Subject: Processors | November 6, 2017 - 02:00 PM | Josh Walrath
Tagged: radeon, Polaris, mobile, kaby lake, interposer, Intel, HBM2, gaming, EMIB, apple, amd, 8th generation core
In what is probably considered one of the worst kept secrets in the industry, Intel has announced a new CPU line for the mobile market that integrates AMD’s Radeon graphics. For the past year or so rumors of such a partnership were freely flowing, but now we finally get confirmation as to how this will be implemented and marketed.
Intel’s record on designing GPUs has been rather pedestrian. While they have kept up with the competition, a slew of small issues and incompatibilities have plagued each generation. Performance is also an issue when trying to compete with AMD’s APUs as well as discrete mobile graphics offerings from both AMD and NVIDIA. Software and driver support is another area where Intel has been unable to compete due largely to economics and the competitions’ decades of experience in this area.
There are many significant issues that have been solved in one fell swoop. Intel has partnered with AMD’s Semi-Custom Group to develop a modern and competent GPU that can be closely connected to the Intel CPU all the while utilizing HBM2 memory to improve overall performance. The packaging of this product utilizes Intel’s EMIB (Embedded Multi-die Interconnect Bridge) tech.
EMIB is an interposer-like technology that integrates silicon bridges into the PCB instead of relying upon a large interposer. This allows a bit more flexibility in layout of the chips as well as lowers the Z height of the package as there is not a large interposer sitting between the chips and the PCB. Just as interposer technology allows the use of chips from different process technologies to work seamlessly together, EMIB provides that same flexibility.
The GPU looks to be based on the Polaris architecture which is a slight step back from AMD’s cutting edge Vega architecture. Polaris does not implement the Infinity Fabric component that Vega does. It is more conventional in terms of data communication. It is a step beyond what AMD has provided for Sony and Microsoft, who each utilize a semi-custom design for the latest console chips. AMD is able to integrate the HBM2 controller that is featured in Vega. Using HBM2 provides a tremendous amount of bandwidth along with power savings as compared to traditional GDDR-5 memory modules. It also saves dramatically on PCB space allowing for smaller form factors.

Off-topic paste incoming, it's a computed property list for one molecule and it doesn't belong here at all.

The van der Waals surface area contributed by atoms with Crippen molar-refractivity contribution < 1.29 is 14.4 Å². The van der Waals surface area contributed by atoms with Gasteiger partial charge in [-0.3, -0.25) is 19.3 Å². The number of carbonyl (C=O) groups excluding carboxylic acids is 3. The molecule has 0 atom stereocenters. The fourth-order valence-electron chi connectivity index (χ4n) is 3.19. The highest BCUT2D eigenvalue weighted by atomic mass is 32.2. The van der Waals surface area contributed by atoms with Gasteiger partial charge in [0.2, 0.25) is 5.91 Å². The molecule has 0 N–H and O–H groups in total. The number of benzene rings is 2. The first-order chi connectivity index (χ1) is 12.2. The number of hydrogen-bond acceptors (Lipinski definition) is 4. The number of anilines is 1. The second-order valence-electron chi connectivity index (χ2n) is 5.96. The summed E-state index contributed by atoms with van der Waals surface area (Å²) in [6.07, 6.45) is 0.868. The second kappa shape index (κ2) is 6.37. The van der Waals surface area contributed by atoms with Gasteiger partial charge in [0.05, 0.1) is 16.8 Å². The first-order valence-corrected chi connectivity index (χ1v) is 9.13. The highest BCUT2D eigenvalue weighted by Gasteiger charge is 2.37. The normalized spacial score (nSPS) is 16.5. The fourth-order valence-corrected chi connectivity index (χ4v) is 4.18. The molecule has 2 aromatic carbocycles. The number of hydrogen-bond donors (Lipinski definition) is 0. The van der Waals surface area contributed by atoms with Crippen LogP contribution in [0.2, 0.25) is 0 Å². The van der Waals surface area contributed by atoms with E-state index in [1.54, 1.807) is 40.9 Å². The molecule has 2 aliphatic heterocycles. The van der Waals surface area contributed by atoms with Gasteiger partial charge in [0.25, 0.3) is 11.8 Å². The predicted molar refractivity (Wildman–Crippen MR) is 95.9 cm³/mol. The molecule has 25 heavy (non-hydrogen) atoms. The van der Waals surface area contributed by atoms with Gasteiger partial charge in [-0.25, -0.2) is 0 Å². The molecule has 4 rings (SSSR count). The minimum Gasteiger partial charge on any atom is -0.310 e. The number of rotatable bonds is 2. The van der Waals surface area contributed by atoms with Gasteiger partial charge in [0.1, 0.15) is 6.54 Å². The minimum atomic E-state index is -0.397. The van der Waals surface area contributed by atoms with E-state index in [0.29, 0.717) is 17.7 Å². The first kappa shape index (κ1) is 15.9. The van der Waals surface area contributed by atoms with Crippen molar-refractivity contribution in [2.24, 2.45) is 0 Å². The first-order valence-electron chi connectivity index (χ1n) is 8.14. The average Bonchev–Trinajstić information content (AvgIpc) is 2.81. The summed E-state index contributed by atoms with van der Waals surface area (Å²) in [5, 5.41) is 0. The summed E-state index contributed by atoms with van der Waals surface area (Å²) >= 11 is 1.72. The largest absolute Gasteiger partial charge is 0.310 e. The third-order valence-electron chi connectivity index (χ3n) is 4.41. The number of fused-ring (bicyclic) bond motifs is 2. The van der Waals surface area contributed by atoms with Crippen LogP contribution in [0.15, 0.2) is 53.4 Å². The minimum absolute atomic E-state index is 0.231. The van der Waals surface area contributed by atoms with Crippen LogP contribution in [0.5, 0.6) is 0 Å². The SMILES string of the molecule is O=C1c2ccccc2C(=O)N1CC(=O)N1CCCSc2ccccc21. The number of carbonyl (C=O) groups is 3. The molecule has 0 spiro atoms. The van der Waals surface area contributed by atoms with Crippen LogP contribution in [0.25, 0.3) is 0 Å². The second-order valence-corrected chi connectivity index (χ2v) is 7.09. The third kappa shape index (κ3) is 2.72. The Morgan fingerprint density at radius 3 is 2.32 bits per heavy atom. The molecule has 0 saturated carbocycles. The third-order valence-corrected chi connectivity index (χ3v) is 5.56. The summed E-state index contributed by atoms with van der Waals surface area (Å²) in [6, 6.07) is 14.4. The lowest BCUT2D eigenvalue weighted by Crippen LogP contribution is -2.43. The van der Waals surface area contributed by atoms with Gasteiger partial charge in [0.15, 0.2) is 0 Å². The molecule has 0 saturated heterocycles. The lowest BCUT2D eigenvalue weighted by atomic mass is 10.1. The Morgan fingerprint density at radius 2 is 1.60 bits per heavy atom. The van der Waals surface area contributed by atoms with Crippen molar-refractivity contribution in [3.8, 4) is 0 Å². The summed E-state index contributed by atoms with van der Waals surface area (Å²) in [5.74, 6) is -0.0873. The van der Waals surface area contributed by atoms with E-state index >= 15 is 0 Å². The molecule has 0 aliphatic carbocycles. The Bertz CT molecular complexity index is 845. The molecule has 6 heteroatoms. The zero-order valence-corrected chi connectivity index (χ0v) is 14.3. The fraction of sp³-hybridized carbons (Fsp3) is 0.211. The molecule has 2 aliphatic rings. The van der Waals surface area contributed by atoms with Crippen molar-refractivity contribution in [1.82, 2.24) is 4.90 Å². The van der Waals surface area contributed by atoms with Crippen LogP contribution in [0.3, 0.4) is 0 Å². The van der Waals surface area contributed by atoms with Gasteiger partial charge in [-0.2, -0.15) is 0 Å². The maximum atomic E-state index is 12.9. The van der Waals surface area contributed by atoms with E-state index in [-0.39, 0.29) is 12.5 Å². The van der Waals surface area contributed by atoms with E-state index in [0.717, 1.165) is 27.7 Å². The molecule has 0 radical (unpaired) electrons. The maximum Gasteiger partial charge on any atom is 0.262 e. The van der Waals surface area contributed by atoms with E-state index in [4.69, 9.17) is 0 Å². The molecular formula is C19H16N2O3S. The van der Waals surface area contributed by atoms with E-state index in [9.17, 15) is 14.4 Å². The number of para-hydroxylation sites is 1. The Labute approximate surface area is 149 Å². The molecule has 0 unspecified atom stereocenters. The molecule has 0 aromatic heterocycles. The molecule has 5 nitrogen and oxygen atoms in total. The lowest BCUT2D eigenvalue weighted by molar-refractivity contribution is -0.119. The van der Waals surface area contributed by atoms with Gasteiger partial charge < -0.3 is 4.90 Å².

EMIB provides nearly all of the advantages of the interposer while keeping the optimal z-height of the standard PCB substrate.
Intel did have to do quite a bit of extra work on the power side of the equation. AMD utilizes their latest Infinity Fabric for fine grained power control in their upcoming Raven Ridge based Ryzen APUs. Intel had to modify their current hardware to be able to do much the same work with 3rd party silicon. This is no easy task as the CPU needs to monitor and continually adjust for GPU usage in a variety of scenarios. This type of work takes time and a lot of testing to fine tune as well as the inevitable hardware revisions to get thing to work correctly. This then needs to be balanced by the GPU driver stack which also tends to take control of power usage in mobile scenarios.
This combination of EMIB, Intel Kaby Lake CPU, HBM2, and a current AMD GPU make this a very interesting combination for the mobile and small form factor markets. The EMIB form factor provides very fast interconnect speeds and a smaller footprint due to the integration of HBM2 memory. The mature AMD Radeon software stack for both Windows and macOS environments provides Intel with another feature in which to sell their parts in areas where previously they were not considered. The 8th Gen Kaby Lake CPU provides the very latest CPU design on the new 14nm++ process for greater performance and better power efficiency.